DEAR MISS MANNERS: I work in a corporate setting and sit in a cubicle. My assistant sits about 10 feet away in her cube. Just about every single time someone comes to my desk to speak with me, she runs over to "crash" the conversation.
This happens about three or more times a day. The last time she did it -- about 15 minutes ago -- she actually hopped up onto my desk and began swinging her legs! I tried to be subtle and ask her, "Gee, are you comfortable up there?" to which she coolly replied, "Yes, very, thank you."
I'm not sure how I can address this with her without offending her and hurting her feelings. It is extremely annoying that she listens in to all of my phone conversations as it is (which may be unavoidable when you work in cubicles), but now that she physically runs over to butt into my private conversations, I have reached the end of my rope.
Please let me know if there is a way to gently remind her that even though she can hear my conversations, she is not necessarily welcome to join in each one. I would greatly appreciate your guidance.
GENTLE READER: Wait a second -- this person is your assistant. You are her boss, or at least her immediate supervisor. And you are afraid of hurting her feelings if you tell her to get off your desk?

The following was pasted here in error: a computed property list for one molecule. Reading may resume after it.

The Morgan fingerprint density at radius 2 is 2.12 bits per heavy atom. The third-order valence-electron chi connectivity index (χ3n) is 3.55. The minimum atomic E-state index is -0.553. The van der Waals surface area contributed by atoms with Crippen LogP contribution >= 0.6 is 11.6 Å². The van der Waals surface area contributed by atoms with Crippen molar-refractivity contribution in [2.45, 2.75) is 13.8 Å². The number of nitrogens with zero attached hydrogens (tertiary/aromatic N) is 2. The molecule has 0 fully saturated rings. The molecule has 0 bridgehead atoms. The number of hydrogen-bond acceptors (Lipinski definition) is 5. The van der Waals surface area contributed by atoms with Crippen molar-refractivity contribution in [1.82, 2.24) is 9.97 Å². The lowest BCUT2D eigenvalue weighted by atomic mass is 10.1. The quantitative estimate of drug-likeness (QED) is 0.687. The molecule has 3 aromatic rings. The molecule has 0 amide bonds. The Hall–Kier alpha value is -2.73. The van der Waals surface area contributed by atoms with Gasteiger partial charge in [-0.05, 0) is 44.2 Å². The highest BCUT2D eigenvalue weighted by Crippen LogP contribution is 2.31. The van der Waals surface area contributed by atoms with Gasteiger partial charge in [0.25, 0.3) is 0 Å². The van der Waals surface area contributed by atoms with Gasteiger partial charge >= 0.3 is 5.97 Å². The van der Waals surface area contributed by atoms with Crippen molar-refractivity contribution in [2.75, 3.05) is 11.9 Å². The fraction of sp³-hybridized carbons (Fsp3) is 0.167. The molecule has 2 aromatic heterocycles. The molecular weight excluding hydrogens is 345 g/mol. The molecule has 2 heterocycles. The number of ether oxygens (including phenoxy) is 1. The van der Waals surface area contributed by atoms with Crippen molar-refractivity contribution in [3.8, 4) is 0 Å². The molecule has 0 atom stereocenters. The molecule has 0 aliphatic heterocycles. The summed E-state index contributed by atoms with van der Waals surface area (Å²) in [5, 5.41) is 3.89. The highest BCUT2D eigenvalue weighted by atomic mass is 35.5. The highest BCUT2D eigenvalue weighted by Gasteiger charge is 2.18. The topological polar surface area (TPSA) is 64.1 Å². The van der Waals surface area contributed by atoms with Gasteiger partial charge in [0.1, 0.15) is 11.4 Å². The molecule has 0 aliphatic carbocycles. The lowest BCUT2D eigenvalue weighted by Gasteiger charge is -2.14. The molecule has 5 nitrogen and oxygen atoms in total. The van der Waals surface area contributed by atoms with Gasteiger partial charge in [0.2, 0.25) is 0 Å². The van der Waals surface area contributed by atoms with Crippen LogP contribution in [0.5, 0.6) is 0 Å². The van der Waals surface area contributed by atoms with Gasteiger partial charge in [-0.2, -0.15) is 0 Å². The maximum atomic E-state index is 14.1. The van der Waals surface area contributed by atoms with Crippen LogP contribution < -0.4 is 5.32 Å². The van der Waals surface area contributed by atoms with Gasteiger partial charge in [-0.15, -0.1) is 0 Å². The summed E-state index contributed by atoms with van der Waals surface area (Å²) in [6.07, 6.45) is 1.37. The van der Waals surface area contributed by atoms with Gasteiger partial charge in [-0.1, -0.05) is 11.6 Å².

Mind you, Miss Manners yields to no one in the firmness of her belief in good office manners. She would never countenance your saying, as many bosses would, "Get the blank off my desk, and by the way, mind your own business when I have visitors."
But she would accept, "Please understand that I do not want you ever to sit on my desk, whether I am here or not. And when I have visitors, please do not join us unless I expressly ask you to."
You certainly have a stunningly cheeky assistant there. Did she sit on your lap during the job interview? But even employees with tact and sense may need to be told what your particular wishes are about participating in the work you are doing. An office is not a party where you are trying to make the guests feel at home and can take solace in the fact that those who abuse the privilege need not be invited again.
DEAR MISS MANNERS: Please give me some advice on how to behave at the upcoming religious rite of passage for the 14-year-old daughter of my wife's sister and her divorced husband. He left her and the children for another woman just last year, having behaved adulterously during the marriage, and all know my sister-in-law is a wronged woman.
I have advised my 22-year-old son that he may not "give him the sound thrashing that he deserves," but what is a civilized man to do? Ignore him completely? A civil nod without a handshake? I'm OK with letting life go on, but this event is too close to his perfidy to act as if nothing is wrong. Or am I being incorrect?
GENTLE READER: You are being incorrect if your reaction upon seeing this person is more interesting to the other guests than the religious rite being celebrated. With that understanding, Miss Manners gives you permission to attempt to get away with pretending not to see him or to see his outstretched hand.